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About Natalie Wood

Born in Birmingham, England, U.K., I began working in journalism a month before the 1973 Yom Kippur War began. I emigrated from Manchester to Israel in March 2010 and live in Karmiel, Galilee where I concentrate on creative writing, running several blogs and composing micro-fiction. I feature in Smith Magazine’s Six Word Memoirs On Jewish Life and contribute to Technorati, Blogcritics and Live Encounters magazine.
  • I agree with Jeanette and Laurina. I’ve eaten there several times and the food and service has been very good and their cappuccino is excellent.

    I strongly disagree with your other comments about Israeli food, but you don’t need my personal opinion. Israel today is known for its good cuisine in international culinary circles, and we win many awards for our food and wine at food fares around the world. Take a look at this article from Ha’aretz, for example.

    If you’re new in the country, maybe you just don’t know where to eat!

  • Laurina

    I was disappointed to read this article. I’ve been to this restaurant twice in the last three months and on both occasions the food was excellent, the staff friendly and helpful, and the desserts absolutely decadent. My party of four all ordered different meals and all were completely satisfied. Popping in at Art deCoco when in the Galilee area, is a real treat!

  • Jeanette

    We seem to have eaten at different restaurants! Our party found the food tasty and nicely served, the service a delight and the chocolate desserts worth every calorie.

    If your Rombout coffee filter was over-filled with water resulting in coffee that was “watery, insipid”, why didn’t you send it back and ask for a replacement. Besides, with such a variety of great coffee available, why bother with Rombout??

  • It’s very kind of you to drop by Neil. But as a fellow journo you know that the truth is not libellous and that my remarks are ‘fair comment’. If you care to read the piece again, you’ll see I reserve my most scathing criticism for Israeli produce in general. Of Art de Coco, I suggest that they’d be best sticking to their chocolate products and hot drinks – which is what they know best.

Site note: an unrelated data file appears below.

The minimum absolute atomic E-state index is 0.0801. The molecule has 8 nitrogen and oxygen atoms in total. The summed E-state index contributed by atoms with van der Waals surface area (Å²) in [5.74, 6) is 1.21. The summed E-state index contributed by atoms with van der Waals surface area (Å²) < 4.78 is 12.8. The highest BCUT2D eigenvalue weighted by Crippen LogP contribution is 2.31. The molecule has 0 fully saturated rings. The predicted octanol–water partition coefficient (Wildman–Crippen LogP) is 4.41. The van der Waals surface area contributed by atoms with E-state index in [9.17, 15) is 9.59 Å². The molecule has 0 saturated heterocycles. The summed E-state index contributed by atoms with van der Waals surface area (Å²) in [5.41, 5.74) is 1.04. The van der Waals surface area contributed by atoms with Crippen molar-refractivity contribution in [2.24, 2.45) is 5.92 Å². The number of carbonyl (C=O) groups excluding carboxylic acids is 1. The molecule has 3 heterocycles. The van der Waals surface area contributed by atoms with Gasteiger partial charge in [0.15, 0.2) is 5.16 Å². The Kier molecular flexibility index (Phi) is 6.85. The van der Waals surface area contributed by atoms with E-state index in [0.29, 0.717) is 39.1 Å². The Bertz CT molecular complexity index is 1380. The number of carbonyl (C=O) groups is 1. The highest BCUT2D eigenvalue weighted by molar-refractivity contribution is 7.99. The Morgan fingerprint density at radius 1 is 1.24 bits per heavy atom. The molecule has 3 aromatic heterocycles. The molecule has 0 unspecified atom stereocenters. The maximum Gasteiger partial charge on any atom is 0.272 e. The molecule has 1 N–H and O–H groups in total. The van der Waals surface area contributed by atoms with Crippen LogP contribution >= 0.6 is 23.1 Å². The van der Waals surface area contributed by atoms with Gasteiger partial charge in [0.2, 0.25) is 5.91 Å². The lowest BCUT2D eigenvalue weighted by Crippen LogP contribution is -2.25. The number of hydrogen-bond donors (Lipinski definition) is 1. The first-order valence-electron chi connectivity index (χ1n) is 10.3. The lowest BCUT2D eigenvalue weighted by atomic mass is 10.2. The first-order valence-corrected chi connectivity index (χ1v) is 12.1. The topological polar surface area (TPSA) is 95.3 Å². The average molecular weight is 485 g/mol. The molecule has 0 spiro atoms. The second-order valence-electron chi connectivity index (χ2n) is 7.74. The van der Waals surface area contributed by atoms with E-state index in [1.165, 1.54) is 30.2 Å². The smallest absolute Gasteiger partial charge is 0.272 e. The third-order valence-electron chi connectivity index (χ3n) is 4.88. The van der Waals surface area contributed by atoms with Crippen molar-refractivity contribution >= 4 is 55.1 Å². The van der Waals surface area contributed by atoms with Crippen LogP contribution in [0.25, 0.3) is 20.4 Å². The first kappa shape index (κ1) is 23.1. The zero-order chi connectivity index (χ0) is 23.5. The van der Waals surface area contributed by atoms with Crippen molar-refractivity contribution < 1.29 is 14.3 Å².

• Great yarn mate! But…Wow! I respect your right to be unhappy and would do so in any normal circumstances in Israel, for you know your patch. Or I guess you do, Sounds like the place sucks. Awful in the correct meaning of the word.

    However,last time I was in Australia (my homeland) a prominent journalist, who wrote restaurant reviews, had to answer in Court for his criticism of a well-known eatery. The Judge’s words were: “found to be ‘substantially detrimental and to affect the financial viabilty and reputation of this well-known and respected place of business.” (my paraphrase) The fine was about $1000 and Costs plus a warning.

    Did someone sub this story? It is after all, a nominally international website. BC might well scream and wave a disclaimer in its terms of reference, but maybe not worth a hill of beans in,say, UK or Australia (or Israel???) They BC might be liable (to my knowledge and belief) in some countries,if not the USA.

    I just have to imagine the penalty you might have faced had you written the review at an unsuspecting eating house across your border. Wow!

    Is BC Critics aware of its liablity in regions where they are unaware of libel and slander laws? Wow.

    Let’s hope that not too many litigious folk (or “Religious” for that matter)read the piece before it’s pulled. Pity, because it is fine invective – of the “old school”.

    Good luck,

    Neil McPherson

    former Australian broadcaster and journalist

    PS I once (1997)wanted to write about a rat infestation in an well-known Australian place in Bali but did not dare.